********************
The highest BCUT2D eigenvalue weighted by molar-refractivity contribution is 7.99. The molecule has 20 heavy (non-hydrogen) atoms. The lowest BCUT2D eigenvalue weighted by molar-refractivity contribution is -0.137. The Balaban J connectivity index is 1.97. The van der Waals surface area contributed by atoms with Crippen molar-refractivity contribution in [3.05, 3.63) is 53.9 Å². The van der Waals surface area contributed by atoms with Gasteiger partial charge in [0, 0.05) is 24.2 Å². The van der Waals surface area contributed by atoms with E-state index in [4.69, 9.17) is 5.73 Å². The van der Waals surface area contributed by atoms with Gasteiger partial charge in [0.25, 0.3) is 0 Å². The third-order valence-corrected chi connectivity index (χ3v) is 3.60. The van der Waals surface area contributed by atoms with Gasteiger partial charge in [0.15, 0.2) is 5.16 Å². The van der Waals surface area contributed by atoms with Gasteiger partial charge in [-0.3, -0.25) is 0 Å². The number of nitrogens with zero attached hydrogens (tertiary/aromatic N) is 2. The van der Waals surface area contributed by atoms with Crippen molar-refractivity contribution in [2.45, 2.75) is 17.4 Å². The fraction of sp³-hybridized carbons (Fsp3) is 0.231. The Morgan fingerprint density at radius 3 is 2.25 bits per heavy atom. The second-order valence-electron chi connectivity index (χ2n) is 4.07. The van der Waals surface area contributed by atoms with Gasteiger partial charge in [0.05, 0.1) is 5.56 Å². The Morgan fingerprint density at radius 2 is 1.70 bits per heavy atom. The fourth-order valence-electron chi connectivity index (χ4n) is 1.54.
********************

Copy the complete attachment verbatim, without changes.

The highest BCUT2D eigenvalue weighted by molar-refractivity contribution is 7.99. The molecule has 20 heavy (non-hydrogen) atoms. The lowest BCUT2D eigenvalue weighted by molar-refractivity contribution is -0.137. The Balaban J connectivity index is 1.97. The van der Waals surface area contributed by atoms with Crippen molar-refractivity contribution in [3.05, 3.63) is 53.9 Å². The van der Waals surface area contributed by atoms with Gasteiger partial charge in [0, 0.05) is 24.2 Å². The van der Waals surface area contributed by atoms with E-state index in [4.69, 9.17) is 5.73 Å². The van der Waals surface area contributed by atoms with Gasteiger partial charge in [0.25, 0.3) is 0 Å². The third-order valence-corrected chi connectivity index (χ3v) is 3.60. The van der Waals surface area contributed by atoms with Gasteiger partial charge in [0.15, 0.2) is 5.16 Å². The van der Waals surface area contributed by atoms with Gasteiger partial charge in [-0.3, -0.25) is 0 Å². The number of nitrogens with zero attached hydrogens (tertiary/aromatic N) is 2. The van der Waals surface area contributed by atoms with Crippen molar-refractivity contribution in [2.45, 2.75) is 17.4 Å². The fraction of sp³-hybridized carbons (Fsp3) is 0.231. The Morgan fingerprint density at radius 3 is 2.25 bits per heavy atom. The second-order valence-electron chi connectivity index (χ2n) is 4.07. The van der Waals surface area contributed by atoms with Gasteiger partial charge in [0.05, 0.1) is 5.56 Å². The Morgan fingerprint density at radius 2 is 1.70 bits per heavy atom. The fourth-order valence-electron chi connectivity index (χ4n) is 1.54.